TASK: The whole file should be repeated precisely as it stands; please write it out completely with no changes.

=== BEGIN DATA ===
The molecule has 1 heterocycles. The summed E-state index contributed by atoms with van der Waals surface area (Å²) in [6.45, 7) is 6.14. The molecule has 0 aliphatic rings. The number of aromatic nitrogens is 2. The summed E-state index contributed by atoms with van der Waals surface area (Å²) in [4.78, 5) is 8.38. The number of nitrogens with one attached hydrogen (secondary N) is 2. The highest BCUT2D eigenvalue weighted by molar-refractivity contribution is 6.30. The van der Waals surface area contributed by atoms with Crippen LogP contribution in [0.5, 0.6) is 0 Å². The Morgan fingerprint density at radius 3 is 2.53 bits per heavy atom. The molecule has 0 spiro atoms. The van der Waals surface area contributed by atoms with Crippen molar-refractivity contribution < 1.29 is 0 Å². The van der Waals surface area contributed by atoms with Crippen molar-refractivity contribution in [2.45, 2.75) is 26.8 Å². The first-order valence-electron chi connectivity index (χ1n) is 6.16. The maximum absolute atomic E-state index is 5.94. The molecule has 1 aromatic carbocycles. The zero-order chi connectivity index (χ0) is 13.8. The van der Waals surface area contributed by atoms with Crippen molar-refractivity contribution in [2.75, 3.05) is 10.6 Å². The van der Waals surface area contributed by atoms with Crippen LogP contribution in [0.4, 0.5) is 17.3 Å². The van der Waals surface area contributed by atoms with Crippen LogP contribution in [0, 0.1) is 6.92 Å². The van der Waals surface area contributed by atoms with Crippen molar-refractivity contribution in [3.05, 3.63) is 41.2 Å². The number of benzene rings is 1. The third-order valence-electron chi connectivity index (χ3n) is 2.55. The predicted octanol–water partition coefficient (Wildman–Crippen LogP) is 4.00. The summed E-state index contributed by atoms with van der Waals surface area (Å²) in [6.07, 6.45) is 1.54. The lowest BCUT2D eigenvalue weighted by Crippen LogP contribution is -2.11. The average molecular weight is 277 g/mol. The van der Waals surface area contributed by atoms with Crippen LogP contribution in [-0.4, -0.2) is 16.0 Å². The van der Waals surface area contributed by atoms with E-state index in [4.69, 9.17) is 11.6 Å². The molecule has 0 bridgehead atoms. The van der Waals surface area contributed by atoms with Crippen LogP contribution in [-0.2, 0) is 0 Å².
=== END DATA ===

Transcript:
The molecule has 1 heterocycles. The summed E-state index contributed by atoms with van der Waals surface area (Å²) in [6.45, 7) is 6.14. The molecule has 0 aliphatic rings. The number of aromatic nitrogens is 2. The summed E-state index contributed by atoms with van der Waals surface area (Å²) in [4.78, 5) is 8.38. The number of nitrogens with one attached hydrogen (secondary N) is 2. The highest BCUT2D eigenvalue weighted by molar-refractivity contribution is 6.30. The van der Waals surface area contributed by atoms with Crippen LogP contribution in [0.5, 0.6) is 0 Å². The Morgan fingerprint density at radius 3 is 2.53 bits per heavy atom. The molecule has 0 spiro atoms. The van der Waals surface area contributed by atoms with Crippen molar-refractivity contribution < 1.29 is 0 Å². The van der Waals surface area contributed by atoms with Crippen molar-refractivity contribution in [2.45, 2.75) is 26.8 Å². The first-order valence-electron chi connectivity index (χ1n) is 6.16. The maximum absolute atomic E-state index is 5.94. The molecule has 1 aromatic carbocycles. The zero-order chi connectivity index (χ0) is 13.8. The van der Waals surface area contributed by atoms with Crippen molar-refractivity contribution in [2.75, 3.05) is 10.6 Å². The van der Waals surface area contributed by atoms with Crippen LogP contribution in [0.4, 0.5) is 17.3 Å². The van der Waals surface area contributed by atoms with Crippen LogP contribution in [0, 0.1) is 6.92 Å². The van der Waals surface area contributed by atoms with Crippen molar-refractivity contribution in [3.05, 3.63) is 41.2 Å². The number of benzene rings is 1. The third-order valence-electron chi connectivity index (χ3n) is 2.55. The predicted octanol–water partition coefficient (Wildman–Crippen LogP) is 4.00. The summed E-state index contributed by atoms with van der Waals surface area (Å²) in [6.07, 6.45) is 1.54. The lowest BCUT2D eigenvalue weighted by Crippen LogP contribution is -2.11. The average molecular weight is 277 g/mol. The van der Waals surface area contributed by atoms with Crippen LogP contribution in [-0.4, -0.2) is 16.0 Å². The van der Waals surface area contributed by atoms with E-state index in [4.69, 9.17) is 11.6 Å². The molecule has 0 bridgehead atoms. The van der Waals surface area contributed by atoms with Crippen LogP contribution in [-0.2, 0) is 0 Å².